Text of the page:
Sarah Levin-Richardson Heads to Rome on Fellowship

University of San Diego’s Sarah Levin-Richardson, assistant professor of History in the College of Arts and Sciences (CAS), has been awarded the prestigious Rome Prize in Ancient Studies. The Rome Prize, awarded by the American Academy in Rome, is a national competition that acknowledges 30 individuals who exude excellence in the arts and humanities. According to the academy, “prize recipients are invited to Rome for six months to two years to immerse themselves in the academy community, where they will enjoy a once-in-a-lifetime opportunity to expand their own professional, artistic, or scholarly pursuits, drawing on their colleagues’ erudition and experience and on the inestimable resources that Italy, Europe, and the academy have to offer.”

Upon being notified of her award, Levin-Richardson said, “I’m immensely honored to be among the 30 scholars and artists who have been chosen to receive a Rome Prize for next year. During the 11-month fellowship at the American Academy in Rome, I will work on my research project, ‘Beyond Sex: Society and Identity in Pompeii’s Purpose-built Brothel.’ This book will be the first full study of this structure—the only definite Roman brothel ever found—and will not only examine its physical space, frescoes, graffiti, and artifacts, but also explore the physical and emotional experiences of its sex workers and their clients.”

CAS Dean Noelle Norton was proud, but not surprised upon learning of Levin-Richardson’s distinction. “Sarah has been a rising star in the field of classical studies, and this award acknowledges the great work she is doing, as well as the value and potential of her future projects. This is the second Rome award given to someone in our history department. It’s exciting to see the department recognized for their excellent scholarship.”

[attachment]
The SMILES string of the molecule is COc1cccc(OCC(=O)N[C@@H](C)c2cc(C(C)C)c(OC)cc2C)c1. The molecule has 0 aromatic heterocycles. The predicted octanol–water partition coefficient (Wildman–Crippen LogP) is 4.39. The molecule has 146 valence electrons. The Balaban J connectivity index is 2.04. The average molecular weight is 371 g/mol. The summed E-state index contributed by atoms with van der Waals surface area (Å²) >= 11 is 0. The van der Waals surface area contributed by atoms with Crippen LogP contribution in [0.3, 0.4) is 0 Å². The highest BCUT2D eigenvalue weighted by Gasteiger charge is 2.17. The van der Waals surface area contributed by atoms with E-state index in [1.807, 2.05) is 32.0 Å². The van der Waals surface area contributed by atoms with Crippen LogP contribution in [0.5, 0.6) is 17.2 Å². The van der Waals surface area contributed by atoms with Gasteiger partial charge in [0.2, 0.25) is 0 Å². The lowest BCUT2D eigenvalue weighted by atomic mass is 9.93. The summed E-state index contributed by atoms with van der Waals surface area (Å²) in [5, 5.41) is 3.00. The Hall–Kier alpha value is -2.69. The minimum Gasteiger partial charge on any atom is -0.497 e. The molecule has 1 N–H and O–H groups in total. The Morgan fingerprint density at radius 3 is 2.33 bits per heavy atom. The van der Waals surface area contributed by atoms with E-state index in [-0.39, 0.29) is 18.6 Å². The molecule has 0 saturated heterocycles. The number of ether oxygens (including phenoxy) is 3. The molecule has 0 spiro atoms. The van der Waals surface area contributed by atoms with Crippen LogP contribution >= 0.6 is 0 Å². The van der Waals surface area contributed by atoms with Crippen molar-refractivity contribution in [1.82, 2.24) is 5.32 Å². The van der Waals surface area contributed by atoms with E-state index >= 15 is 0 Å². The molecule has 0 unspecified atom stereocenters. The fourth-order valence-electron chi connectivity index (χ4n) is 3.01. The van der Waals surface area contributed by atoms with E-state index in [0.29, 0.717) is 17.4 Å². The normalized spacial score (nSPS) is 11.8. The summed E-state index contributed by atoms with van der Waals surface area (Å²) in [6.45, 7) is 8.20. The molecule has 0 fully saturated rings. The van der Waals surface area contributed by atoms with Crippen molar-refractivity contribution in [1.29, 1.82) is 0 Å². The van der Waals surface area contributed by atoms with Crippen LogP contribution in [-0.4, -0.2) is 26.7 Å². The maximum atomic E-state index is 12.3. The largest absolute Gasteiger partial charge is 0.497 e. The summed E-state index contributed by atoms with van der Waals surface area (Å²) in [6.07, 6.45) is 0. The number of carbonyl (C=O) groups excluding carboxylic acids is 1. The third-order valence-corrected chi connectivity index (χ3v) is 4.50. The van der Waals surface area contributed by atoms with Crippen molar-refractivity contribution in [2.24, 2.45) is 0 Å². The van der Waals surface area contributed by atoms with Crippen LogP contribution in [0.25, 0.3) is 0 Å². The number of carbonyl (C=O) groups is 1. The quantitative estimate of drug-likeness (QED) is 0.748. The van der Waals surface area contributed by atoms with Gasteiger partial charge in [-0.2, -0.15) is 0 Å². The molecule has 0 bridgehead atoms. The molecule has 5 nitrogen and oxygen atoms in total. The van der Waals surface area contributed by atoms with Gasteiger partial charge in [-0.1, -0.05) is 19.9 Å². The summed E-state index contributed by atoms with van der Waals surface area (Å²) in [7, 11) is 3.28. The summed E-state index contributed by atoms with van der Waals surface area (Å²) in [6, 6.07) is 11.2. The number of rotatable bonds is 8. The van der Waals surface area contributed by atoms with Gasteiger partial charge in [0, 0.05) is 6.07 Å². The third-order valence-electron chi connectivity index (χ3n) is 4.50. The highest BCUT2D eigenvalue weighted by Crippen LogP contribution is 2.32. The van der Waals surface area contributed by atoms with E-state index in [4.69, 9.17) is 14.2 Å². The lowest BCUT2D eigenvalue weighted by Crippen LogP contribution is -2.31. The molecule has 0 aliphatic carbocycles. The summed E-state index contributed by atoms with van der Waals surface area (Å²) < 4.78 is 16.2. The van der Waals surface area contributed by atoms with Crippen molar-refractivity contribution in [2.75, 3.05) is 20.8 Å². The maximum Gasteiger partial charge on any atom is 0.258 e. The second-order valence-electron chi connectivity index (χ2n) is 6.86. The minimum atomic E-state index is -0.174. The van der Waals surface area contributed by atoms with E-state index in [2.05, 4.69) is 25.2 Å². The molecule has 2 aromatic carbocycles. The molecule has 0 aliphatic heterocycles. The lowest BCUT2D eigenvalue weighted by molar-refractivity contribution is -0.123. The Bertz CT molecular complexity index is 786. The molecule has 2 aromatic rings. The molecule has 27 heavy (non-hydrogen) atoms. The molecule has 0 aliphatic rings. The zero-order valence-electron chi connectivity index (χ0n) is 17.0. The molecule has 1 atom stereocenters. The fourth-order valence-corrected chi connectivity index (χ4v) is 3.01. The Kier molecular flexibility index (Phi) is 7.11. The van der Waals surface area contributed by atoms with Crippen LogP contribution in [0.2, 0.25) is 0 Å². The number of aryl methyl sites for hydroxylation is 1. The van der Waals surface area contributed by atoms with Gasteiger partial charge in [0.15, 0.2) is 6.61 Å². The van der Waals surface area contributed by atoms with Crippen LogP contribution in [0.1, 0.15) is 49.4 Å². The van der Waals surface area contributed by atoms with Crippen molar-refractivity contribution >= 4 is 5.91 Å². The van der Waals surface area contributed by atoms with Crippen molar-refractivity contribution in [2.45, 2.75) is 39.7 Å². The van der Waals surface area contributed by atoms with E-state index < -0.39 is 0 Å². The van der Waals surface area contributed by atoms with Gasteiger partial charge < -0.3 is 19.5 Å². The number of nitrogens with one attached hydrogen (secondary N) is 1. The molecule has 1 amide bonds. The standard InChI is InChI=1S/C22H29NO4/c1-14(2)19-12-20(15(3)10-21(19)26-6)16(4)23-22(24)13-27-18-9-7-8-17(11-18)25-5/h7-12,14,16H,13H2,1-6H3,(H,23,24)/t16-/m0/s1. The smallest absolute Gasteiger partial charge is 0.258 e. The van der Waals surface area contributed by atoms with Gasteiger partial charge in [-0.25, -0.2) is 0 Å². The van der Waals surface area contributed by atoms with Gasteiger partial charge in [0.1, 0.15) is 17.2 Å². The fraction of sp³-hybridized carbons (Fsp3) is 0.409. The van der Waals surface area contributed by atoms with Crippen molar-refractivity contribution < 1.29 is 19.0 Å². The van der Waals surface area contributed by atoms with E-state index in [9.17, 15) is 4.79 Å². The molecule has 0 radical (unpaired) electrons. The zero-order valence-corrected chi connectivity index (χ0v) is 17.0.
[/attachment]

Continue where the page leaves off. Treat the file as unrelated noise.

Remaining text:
During her fellowship in Rome, Levin-Richardson plans to use the archives of the American Academy in Rome to comb through excavation reports and early photographs of Pompeii’s brothel in order to assess what the brothel looked like in antiquity. She also plans to visit the archives in Naples to study the objects excavated from the structure, and will spend time in the brothel itself, photographically documenting its architecture and ancient graffiti.

On what the Rome Prize means for USD, Levin-Richardson explained, “The Rome Prize benefits USD on multiple levels. Apart from the positive attention the fellowship brings to USD and the History Department on the international stage, the fellowship also allows me to connect with other scholars, in turn benefiting my teaching and increasing the number of study abroad and student research opportunities to which I can direct our undergraduates.”

The American Academy in Rome was founded in 1894, originally as the first graduate school of architecture for the United States. The Academy in Rome is a hybrid center for the arts and humanities and remains the premier American overseas center for independent study and advanced research, a not-for-profit, private entity, the only one of the 30 foreign academies in Rome not supported primarily or entirely by its government.